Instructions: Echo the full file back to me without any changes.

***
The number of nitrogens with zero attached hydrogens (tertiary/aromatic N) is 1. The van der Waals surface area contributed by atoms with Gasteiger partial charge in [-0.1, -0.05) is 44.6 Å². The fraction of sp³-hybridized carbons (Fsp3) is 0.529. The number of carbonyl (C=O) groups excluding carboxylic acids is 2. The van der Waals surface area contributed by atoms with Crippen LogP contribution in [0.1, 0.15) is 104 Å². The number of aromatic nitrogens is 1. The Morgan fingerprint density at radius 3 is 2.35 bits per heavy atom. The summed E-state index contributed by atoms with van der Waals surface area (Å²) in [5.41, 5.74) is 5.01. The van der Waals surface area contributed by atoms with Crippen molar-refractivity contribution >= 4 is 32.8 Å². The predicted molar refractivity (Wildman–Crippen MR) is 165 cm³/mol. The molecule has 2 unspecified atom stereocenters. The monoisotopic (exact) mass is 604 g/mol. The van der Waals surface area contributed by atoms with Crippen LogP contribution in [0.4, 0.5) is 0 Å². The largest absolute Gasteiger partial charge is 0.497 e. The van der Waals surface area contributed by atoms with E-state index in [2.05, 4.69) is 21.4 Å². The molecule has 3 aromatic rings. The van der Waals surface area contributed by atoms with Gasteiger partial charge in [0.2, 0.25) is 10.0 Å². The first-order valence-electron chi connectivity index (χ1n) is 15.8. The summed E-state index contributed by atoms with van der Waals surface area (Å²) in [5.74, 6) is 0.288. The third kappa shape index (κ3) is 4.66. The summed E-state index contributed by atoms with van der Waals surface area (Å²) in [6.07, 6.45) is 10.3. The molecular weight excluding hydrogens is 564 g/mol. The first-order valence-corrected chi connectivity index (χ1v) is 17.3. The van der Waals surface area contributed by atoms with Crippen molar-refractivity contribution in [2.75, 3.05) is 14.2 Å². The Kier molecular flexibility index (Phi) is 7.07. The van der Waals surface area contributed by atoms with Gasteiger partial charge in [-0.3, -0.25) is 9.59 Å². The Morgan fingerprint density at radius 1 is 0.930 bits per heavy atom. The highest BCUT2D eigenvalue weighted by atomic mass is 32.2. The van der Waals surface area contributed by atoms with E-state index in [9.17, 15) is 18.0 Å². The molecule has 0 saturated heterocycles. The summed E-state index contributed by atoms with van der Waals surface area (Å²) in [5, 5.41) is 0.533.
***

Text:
The number of nitrogens with zero attached hydrogens (tertiary/aromatic N) is 1. The van der Waals surface area contributed by atoms with Gasteiger partial charge in [-0.1, -0.05) is 44.6 Å². The fraction of sp³-hybridized carbons (Fsp3) is 0.529. The number of carbonyl (C=O) groups excluding carboxylic acids is 2. The van der Waals surface area contributed by atoms with Crippen LogP contribution in [0.1, 0.15) is 104 Å². The number of aromatic nitrogens is 1. The Morgan fingerprint density at radius 3 is 2.35 bits per heavy atom. The summed E-state index contributed by atoms with van der Waals surface area (Å²) in [5.41, 5.74) is 5.01. The van der Waals surface area contributed by atoms with Crippen molar-refractivity contribution >= 4 is 32.8 Å². The predicted molar refractivity (Wildman–Crippen MR) is 165 cm³/mol. The molecule has 2 unspecified atom stereocenters. The monoisotopic (exact) mass is 604 g/mol. The van der Waals surface area contributed by atoms with Crippen LogP contribution in [0.4, 0.5) is 0 Å². The largest absolute Gasteiger partial charge is 0.497 e. The van der Waals surface area contributed by atoms with E-state index in [2.05, 4.69) is 21.4 Å². The molecule has 3 aromatic rings. The van der Waals surface area contributed by atoms with Gasteiger partial charge in [0.2, 0.25) is 10.0 Å². The first-order valence-electron chi connectivity index (χ1n) is 15.8. The summed E-state index contributed by atoms with van der Waals surface area (Å²) in [5.74, 6) is 0.288. The third kappa shape index (κ3) is 4.66. The summed E-state index contributed by atoms with van der Waals surface area (Å²) in [6.07, 6.45) is 10.3. The molecular weight excluding hydrogens is 564 g/mol. The first-order valence-corrected chi connectivity index (χ1v) is 17.3. The van der Waals surface area contributed by atoms with Crippen molar-refractivity contribution in [2.75, 3.05) is 14.2 Å². The Kier molecular flexibility index (Phi) is 7.07. The van der Waals surface area contributed by atoms with Gasteiger partial charge in [-0.3, -0.25) is 9.59 Å². The Morgan fingerprint density at radius 1 is 0.930 bits per heavy atom. The highest BCUT2D eigenvalue weighted by atomic mass is 32.2. The van der Waals surface area contributed by atoms with E-state index in [9.17, 15) is 18.0 Å². The molecule has 0 saturated heterocycles. The summed E-state index contributed by atoms with van der Waals surface area (Å²) in [5, 5.41) is 0.533.